I started a whole new life (work wise) on Monday. I am totally and completely swimming in a sea of regulations, rules, and work. I start my training on the 20th, but before I can do that I have a long list of things to read and do. Just the regulations of law alone are enough to make me insane. Not to mention I have to take a test on it all the first day of training.
I have been shadowing workers all week as they do different things. I have been to court to watch workers like myself testify before the judges and DA's about whether the parent (most of the time, mother) is completeling her drug treatment plan and testing negative for drugs. I have supervised a visition between parents and child, and then today I visited a local hospital that had called for the third time today to report a baby born who tested positive for Meth.
I have to say it is going to be very difficult to find that place within myself where I can get over my anger and be empathetic enough to try to get the parents to a place where they want to help themselves enough to be responsible parents. Unfortunately, the caseworkers tell me that more often than not, parental rights are terminated. I cannot even imagine.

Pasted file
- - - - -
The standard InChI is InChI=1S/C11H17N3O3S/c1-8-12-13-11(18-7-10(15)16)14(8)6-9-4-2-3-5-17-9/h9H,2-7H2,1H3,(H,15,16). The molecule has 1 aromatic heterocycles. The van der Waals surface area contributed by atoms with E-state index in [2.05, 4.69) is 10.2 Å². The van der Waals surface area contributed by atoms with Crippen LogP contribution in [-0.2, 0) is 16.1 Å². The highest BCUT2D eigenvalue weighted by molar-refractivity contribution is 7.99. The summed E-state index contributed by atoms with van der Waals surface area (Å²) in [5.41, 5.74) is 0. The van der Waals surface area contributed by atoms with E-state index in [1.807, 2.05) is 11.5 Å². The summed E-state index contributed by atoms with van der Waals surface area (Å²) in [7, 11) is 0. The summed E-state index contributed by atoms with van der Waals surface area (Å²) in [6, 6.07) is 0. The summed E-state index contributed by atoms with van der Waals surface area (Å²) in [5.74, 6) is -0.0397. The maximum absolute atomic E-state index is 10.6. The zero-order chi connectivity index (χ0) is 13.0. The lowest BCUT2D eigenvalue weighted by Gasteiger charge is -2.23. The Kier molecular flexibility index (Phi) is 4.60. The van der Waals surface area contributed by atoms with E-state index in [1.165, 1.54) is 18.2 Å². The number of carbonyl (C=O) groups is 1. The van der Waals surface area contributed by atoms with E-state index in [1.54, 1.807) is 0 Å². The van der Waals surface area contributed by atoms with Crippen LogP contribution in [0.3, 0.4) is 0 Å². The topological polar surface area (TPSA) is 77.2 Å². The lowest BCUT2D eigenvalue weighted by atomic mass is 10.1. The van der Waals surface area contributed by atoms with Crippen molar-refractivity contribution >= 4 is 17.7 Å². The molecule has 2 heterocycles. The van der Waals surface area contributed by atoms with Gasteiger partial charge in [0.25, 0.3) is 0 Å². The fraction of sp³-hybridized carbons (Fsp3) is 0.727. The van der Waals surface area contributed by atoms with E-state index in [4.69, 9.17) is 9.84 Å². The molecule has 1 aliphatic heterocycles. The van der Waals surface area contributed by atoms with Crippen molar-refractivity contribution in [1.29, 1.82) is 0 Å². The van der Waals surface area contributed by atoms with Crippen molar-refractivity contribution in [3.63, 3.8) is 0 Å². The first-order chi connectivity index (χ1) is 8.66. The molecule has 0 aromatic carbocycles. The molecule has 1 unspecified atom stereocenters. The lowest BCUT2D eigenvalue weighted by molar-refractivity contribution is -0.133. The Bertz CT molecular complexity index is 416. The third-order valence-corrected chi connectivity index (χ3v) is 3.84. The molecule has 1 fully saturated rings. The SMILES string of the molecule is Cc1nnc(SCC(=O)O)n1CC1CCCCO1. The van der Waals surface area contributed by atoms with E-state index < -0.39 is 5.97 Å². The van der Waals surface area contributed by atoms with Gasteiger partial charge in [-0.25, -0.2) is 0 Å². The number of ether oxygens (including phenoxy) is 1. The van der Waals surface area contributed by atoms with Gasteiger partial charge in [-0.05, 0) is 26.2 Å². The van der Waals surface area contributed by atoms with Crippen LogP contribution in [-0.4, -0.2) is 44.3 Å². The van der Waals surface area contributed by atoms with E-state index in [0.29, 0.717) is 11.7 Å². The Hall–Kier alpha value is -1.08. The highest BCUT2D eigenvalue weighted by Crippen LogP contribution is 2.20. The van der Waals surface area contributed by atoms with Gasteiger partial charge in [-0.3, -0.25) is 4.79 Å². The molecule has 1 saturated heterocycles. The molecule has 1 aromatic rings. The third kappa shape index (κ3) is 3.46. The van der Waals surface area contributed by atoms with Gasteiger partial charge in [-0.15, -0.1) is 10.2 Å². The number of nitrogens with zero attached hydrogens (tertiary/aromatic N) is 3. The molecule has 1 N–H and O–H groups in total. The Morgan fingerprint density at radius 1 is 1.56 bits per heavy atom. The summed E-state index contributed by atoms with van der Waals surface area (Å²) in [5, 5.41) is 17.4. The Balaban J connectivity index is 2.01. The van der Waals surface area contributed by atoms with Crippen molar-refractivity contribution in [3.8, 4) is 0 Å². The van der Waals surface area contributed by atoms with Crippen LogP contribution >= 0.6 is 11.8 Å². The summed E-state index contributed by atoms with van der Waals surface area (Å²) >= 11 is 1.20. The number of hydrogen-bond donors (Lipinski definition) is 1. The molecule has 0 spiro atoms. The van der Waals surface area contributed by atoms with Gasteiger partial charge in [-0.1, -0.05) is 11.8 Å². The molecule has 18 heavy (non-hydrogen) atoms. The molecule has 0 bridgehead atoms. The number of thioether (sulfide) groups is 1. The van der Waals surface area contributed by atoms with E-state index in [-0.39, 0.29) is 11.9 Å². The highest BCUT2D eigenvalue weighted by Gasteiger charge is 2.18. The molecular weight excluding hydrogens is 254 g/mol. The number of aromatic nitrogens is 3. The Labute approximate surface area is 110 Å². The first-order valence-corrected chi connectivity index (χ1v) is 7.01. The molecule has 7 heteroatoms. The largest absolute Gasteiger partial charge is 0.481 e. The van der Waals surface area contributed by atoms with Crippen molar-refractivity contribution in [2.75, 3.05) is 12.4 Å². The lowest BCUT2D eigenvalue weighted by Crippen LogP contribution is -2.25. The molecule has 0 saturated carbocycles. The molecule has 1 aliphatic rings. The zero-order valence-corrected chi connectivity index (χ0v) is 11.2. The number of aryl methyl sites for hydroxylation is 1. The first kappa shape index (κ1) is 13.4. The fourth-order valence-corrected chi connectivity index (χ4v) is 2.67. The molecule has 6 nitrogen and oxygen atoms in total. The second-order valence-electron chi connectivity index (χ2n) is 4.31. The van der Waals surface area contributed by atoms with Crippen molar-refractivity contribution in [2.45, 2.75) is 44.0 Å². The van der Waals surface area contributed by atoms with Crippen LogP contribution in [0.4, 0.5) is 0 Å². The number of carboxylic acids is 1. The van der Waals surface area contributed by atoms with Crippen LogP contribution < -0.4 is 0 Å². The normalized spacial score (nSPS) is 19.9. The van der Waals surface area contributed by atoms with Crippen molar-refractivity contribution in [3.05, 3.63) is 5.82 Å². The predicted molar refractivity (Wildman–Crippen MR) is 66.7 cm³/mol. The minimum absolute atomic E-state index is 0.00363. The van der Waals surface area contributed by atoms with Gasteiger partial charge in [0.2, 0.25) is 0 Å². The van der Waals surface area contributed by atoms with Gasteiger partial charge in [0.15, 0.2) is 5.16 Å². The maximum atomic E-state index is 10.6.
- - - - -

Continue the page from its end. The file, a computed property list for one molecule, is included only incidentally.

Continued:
This morning when I dropped the girls off with my mom Rachel had the first ever "Mommy don't leave me" meltdown. I supposed I should count my blessings we made it this far, but by the time I actually did get out the door I was crying right along with her. As a drove to work after that, I thought about all the things I had seen in just my two short days on the job. I was so afraid I was being a dissapointent to Rachel, as a mother, and here I was working with mothers who felt no remorse for subjecting their poor unborn children to a life sentence of debilitating problems. It's going to really take a lot of learning on my part to understand the process of thought of some of these people. Well, understand may not be the right word. I don't know that I will ever understand, but you get the idea.
I fear the hardest lesson will be the one that comes with no instructions, regulations or books, and that will be the emotional lessons. Getting past my indignation and anger and finding compassion enough to try to help these mothers. I think the thing that is going to humble me the most is thinking that Christ not only gave his life for me, but He did the same for that drug addicted mother sitting across the table from me. If He can love her that much, I can learn to do it too with His help.